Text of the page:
Inside BFI London Film Festival’s ‘explosion’ of virtual reality film programming
Kristen is deciding whether or not to have an abortion. Sat directly opposite me, her hair is dyed blue, her denim jeans are ripped and she’s opening up about her personal story. “How are you feeling?” I ask her, as luscious animations illustrate her changing feelings. She appears genuinely lifelike during our one-to-one conversation, but in this beautifully rendered virtual space, Kristen isn’t real.
She’s presented to me using volumetric capture technology, otherwise known as a three-dimensional recording, making Kristen appear genuinely lifelike in a way a digital animation or hologram couldn’t. The piece is a profoundly affecting exploration of women’s reproductive rights and personal choice. By answering questions selected by the participant, she discusses the tragic but urgent story of her painful experience facing the harsh realities of Texas abortion legislation during her pregnancy, inviting pro- and anti-choice persons to engage in the highly contentious debate around female reproductive rights.
“We wanted to create an experience where people were making choices for themselves, actively deciding where the conversation is going,” says Polish-Canadian lead artist Joanne Popińska who created The Choice. “I wanted those who have been in these spaces and had similar experiences to feel represented and identify with the film. Kristen opens up a lot to you about her deeply personal experience, which makes it feel like you’re having a genuine conversation with a real friend.” Away from this project, Kristen is a real person who lives in America who volunteered herself for this project.
If we give this work space – I think we will see an explosion of beauty.”LFF Expanded curator Ulrich Schrauth
This year’s BFI London Film Festival is in full swing, screening the newest films from seasoned and emerging talent, but The Choice is part of LFF Expanded, an equally exciting element of the festival many attendees may not know about.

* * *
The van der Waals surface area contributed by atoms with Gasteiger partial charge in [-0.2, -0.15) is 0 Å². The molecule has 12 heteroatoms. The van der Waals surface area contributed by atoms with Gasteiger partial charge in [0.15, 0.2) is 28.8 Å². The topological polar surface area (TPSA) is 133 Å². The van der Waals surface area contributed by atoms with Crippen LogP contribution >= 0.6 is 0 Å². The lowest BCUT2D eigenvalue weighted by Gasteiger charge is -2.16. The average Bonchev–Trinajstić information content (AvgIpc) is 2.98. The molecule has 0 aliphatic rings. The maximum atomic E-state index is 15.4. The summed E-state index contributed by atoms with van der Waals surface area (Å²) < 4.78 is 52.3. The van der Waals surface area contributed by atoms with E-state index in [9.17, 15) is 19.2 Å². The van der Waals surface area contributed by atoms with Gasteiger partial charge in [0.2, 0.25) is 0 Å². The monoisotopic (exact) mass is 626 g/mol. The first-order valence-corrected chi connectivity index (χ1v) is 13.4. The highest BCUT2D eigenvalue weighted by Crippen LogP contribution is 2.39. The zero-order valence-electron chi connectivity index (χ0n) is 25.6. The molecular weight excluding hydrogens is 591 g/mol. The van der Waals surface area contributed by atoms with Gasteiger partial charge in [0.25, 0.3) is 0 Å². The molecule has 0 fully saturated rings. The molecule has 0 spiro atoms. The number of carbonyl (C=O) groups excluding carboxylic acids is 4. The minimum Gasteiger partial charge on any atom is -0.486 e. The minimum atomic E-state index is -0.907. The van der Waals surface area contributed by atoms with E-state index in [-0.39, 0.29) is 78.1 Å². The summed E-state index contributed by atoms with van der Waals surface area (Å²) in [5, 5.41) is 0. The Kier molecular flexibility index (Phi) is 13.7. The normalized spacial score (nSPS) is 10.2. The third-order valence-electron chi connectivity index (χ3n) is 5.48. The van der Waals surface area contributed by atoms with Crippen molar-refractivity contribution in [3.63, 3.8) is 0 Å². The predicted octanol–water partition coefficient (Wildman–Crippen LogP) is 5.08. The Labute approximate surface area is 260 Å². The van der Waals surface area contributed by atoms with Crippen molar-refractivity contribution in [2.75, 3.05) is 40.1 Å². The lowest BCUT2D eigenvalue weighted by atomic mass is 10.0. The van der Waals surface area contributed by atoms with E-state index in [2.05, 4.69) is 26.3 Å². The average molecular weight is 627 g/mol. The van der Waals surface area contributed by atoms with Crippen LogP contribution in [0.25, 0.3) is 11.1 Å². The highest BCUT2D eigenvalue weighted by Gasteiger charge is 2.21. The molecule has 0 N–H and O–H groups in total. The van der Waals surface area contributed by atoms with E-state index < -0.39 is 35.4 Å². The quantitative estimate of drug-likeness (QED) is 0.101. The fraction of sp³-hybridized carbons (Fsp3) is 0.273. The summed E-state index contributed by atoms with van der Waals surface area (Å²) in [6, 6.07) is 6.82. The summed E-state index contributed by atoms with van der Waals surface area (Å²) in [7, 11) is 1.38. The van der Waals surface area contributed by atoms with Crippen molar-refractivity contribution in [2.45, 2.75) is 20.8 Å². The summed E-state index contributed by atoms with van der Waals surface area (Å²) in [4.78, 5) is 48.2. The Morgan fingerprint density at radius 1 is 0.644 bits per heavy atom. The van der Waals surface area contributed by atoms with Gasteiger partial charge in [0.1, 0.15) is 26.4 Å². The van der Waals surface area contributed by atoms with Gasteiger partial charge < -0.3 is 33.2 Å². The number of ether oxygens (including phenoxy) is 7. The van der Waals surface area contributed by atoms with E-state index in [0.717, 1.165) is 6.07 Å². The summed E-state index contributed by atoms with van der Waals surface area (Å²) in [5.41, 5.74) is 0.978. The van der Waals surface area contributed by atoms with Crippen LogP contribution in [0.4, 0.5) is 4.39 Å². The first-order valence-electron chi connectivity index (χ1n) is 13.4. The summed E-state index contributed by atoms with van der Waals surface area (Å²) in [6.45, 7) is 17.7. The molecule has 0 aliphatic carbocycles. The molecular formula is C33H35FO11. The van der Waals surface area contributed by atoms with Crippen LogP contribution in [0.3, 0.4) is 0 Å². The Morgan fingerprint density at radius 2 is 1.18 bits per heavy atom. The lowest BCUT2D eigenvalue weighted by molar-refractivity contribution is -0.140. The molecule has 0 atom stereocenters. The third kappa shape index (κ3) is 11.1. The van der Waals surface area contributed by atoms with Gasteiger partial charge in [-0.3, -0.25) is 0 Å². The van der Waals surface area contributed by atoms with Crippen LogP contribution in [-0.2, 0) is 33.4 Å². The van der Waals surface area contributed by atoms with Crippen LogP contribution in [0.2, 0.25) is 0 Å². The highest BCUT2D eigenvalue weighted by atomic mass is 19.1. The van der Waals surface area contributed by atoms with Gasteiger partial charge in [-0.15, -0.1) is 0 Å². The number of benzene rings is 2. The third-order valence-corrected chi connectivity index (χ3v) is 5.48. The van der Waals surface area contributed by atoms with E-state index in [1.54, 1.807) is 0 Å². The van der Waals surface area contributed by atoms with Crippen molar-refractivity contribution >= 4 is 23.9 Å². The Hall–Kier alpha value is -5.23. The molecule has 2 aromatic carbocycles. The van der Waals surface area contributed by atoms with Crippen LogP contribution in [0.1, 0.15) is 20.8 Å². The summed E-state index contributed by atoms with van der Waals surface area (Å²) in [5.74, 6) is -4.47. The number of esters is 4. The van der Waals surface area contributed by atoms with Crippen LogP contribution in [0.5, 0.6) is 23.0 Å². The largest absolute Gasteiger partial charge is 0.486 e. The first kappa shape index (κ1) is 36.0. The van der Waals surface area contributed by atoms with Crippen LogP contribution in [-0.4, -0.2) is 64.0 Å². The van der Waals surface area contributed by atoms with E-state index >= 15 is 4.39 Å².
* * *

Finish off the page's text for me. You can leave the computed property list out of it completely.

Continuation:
Returning for its third year, 2022’s LFF Expanded presents 20 virtual reality projects from 17 countries. The Main Exhibition at 26 Leake Street features 17 projects, many designed to place you at the centre of personal, timely stories we may not otherwise have access to, such as Kristen’s.
LFF’s immersive art and XR curator Ulrich Schrauth shed light on where best to start with the Expanded strand, and what makes these immersive experiences a rewarding alternative to catching a film screening at LFF. “For those already familiar with XR or looking to dive straight in, the Main Exhibition at 26 Leake Street contains enough works to demand repeat visits,” he says, recommending one project in particular, Guy Maddin’s Haunted Hotel: A Melodrama in Augmented Reality. “It’s a free installation available at BFI Southbank until 30 October. No booking is needed and you can get a real feel for the type of experiences these art forms offer.”
You go from a passive viewer to active participant – that’s why VR is so specialLFF Expanded curator Ulrich Schrauth
Despite cinema’s immersive capabilities, XR and immersive storytelling pushes the boundaries of art by inviting you to become physically involved in the narrative. As Schrauth puts it: “The fact you go from a passive viewer to an active participant in the story makes these exhibitions so uniquely special.”
Projects range broadly in their subject matter. From the shocking reality of the 2018 Hawaii false nuclear missile alert in On the Morning You Wake (To the End of the World) to a poetically enchanting meditation on how landscapes shape Northern English identities in Monoliths, the VR works carry powerful messages universal to all.
The average festival goer might spend an hour and a half in the calm, atmospheric Leake Street space, trying out two or three VR experiences like The Choice, participating with others in interactive exhibitions and learning from informative display boards about the creative voices behind the ground-breaking projects.
Optimistic about the XR industry’s progression, Schrauth gleefully looks toward the future, hoping LFF Expanded can live up to its namesake next year and increase in size. “The artists and creatives are the ones here pushing the boundaries in this industry. If we can give more space to the creators, I think we will see an explosion of beautiful works.”
LFF Expanded runs at BFI London Film Festival until16 October, Tickets for the Main Exhibition give you a 90-minute time slot to try out as many of the different projects as you like. There are also presentations of other XR and immersive storytelling projects at the National Theatre
For the films not to miss at the festival, check our listings